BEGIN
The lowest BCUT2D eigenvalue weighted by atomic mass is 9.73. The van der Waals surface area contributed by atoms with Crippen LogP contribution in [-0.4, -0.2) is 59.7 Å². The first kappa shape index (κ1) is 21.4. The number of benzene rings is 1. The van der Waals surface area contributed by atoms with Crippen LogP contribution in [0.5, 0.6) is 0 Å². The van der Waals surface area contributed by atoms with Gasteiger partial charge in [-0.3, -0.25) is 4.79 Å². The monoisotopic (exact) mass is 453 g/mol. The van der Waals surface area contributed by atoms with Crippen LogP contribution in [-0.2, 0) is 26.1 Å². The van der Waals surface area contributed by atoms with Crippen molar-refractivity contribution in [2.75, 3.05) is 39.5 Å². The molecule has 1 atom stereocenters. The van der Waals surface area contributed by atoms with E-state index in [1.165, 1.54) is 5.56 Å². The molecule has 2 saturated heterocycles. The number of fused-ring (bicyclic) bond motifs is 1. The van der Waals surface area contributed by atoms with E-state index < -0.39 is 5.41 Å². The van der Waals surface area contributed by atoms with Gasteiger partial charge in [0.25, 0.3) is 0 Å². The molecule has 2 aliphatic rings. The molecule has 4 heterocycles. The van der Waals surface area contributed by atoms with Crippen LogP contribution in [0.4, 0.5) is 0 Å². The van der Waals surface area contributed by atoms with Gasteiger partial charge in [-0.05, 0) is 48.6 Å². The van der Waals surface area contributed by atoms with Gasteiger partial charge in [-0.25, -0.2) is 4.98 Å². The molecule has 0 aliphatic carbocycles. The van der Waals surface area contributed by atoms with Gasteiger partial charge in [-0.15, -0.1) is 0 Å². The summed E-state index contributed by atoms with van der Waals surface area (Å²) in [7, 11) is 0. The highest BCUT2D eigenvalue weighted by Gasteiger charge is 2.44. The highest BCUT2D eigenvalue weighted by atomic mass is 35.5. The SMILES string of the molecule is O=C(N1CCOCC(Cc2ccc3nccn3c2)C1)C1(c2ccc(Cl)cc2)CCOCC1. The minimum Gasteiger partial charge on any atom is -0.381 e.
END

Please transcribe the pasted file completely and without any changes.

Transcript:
The lowest BCUT2D eigenvalue weighted by atomic mass is 9.73. The van der Waals surface area contributed by atoms with Crippen LogP contribution in [-0.4, -0.2) is 59.7 Å². The first kappa shape index (κ1) is 21.4. The number of benzene rings is 1. The van der Waals surface area contributed by atoms with Crippen LogP contribution in [0.5, 0.6) is 0 Å². The van der Waals surface area contributed by atoms with Gasteiger partial charge in [-0.3, -0.25) is 4.79 Å². The monoisotopic (exact) mass is 453 g/mol. The van der Waals surface area contributed by atoms with Crippen LogP contribution in [-0.2, 0) is 26.1 Å². The van der Waals surface area contributed by atoms with Crippen molar-refractivity contribution in [2.75, 3.05) is 39.5 Å². The molecule has 1 atom stereocenters. The van der Waals surface area contributed by atoms with E-state index in [1.165, 1.54) is 5.56 Å². The molecule has 2 saturated heterocycles. The number of fused-ring (bicyclic) bond motifs is 1. The van der Waals surface area contributed by atoms with E-state index < -0.39 is 5.41 Å². The van der Waals surface area contributed by atoms with Gasteiger partial charge in [0.25, 0.3) is 0 Å². The molecule has 2 aliphatic rings. The molecule has 4 heterocycles. The van der Waals surface area contributed by atoms with Crippen LogP contribution in [0.4, 0.5) is 0 Å². The van der Waals surface area contributed by atoms with Gasteiger partial charge in [-0.05, 0) is 48.6 Å². The van der Waals surface area contributed by atoms with Gasteiger partial charge in [-0.25, -0.2) is 4.98 Å². The molecule has 0 aliphatic carbocycles. The van der Waals surface area contributed by atoms with Gasteiger partial charge in [-0.15, -0.1) is 0 Å². The summed E-state index contributed by atoms with van der Waals surface area (Å²) in [7, 11) is 0. The highest BCUT2D eigenvalue weighted by Gasteiger charge is 2.44. The highest BCUT2D eigenvalue weighted by atomic mass is 35.5. The SMILES string of the molecule is O=C(N1CCOCC(Cc2ccc3nccn3c2)C1)C1(c2ccc(Cl)cc2)CCOCC1. The minimum Gasteiger partial charge on any atom is -0.381 e.